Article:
Intelligent design basically says using mathematics what creationists have always been saying; specifically, that everything works too perfectly and is too complex to have not been designed. However, there is much evidence that things don’t work all that perfectly; they just work, period. And if things were so perfectly designed, there shouldn’t be any evidence, at all, that the components of these ‘perfect’ mechanisms had any other function in the past. If all life is so perfectly designed, why are we humans imperfect in so many ways?

We must remember that even the simplest bacterium we study today has been evolving for around 3.5 billion years. When animal-like cells developed from bacteria, bacteria had already been around and evolved for 1 billion years. When multicellular organisms first appeared, the animal-like cells had around 1.5 billion years to evolve and diversify prior. In contrast, human civilization has only been around for the last 30,000 years, 0.0008% of the total time life has existed. Science has only been around for maybe the last 300 years, 0.000008% of the total time life has existed. Given the very fast reproductive cycle of single-cell organisms, it’s entirely possible that seemingly irreducibly complex structures could have developed in those inconceivably long periods of time.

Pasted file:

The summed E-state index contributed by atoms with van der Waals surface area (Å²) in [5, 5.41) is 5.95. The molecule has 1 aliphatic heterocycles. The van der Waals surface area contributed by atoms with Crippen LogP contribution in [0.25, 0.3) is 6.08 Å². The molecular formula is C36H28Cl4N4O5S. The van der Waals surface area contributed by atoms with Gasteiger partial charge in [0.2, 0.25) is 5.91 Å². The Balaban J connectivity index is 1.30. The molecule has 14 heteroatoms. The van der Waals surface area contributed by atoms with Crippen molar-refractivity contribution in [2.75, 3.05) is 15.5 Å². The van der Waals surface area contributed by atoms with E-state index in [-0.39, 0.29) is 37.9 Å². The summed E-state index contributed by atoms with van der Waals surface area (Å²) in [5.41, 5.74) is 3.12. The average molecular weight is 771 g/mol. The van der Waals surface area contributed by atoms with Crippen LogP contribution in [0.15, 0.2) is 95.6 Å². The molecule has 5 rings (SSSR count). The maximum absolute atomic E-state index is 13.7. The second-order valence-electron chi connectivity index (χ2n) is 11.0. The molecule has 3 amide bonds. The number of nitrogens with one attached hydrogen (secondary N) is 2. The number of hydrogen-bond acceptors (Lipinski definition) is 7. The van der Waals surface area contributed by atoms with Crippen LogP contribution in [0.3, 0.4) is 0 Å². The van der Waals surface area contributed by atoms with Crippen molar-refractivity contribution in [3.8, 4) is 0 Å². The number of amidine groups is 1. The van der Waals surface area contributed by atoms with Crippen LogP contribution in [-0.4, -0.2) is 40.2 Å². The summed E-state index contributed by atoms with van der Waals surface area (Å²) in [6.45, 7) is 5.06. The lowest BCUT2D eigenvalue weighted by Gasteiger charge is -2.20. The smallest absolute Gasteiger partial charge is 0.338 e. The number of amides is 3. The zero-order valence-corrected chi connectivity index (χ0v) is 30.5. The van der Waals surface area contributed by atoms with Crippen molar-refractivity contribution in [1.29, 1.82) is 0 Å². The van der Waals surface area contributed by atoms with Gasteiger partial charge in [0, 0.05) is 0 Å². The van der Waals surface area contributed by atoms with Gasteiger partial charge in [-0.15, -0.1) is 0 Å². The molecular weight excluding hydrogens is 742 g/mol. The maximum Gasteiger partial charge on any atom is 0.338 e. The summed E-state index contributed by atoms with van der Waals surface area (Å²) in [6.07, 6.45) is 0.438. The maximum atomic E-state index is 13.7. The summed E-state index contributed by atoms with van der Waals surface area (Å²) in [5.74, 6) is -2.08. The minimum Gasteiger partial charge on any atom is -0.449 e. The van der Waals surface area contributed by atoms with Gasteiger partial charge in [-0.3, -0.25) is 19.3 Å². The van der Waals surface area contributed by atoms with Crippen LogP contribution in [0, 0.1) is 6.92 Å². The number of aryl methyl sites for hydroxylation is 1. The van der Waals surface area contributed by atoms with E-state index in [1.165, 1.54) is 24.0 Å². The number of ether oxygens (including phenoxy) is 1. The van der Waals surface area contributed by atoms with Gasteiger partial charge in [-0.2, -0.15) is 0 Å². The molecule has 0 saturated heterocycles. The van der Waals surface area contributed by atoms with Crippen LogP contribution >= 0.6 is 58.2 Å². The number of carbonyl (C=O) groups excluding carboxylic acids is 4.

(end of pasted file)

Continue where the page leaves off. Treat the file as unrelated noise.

At worst, intelligent design would halt research into other ideas of the origins of life; as intelligent design, like all creationist theories, is not falsifiable. At best, intelligent design would have science taught and researched as normal, with the caveat that some kind of God exists. At worst, it interferes with science. At best, it inserts religion into science classes. When it comes down to it, intelligent design is no better or worse than other creationist theories and, like them, it has no valid place in our research labs or our science curriculum.

Nicholas Bauer

Monday, August 08, 2005

The Revolution is Now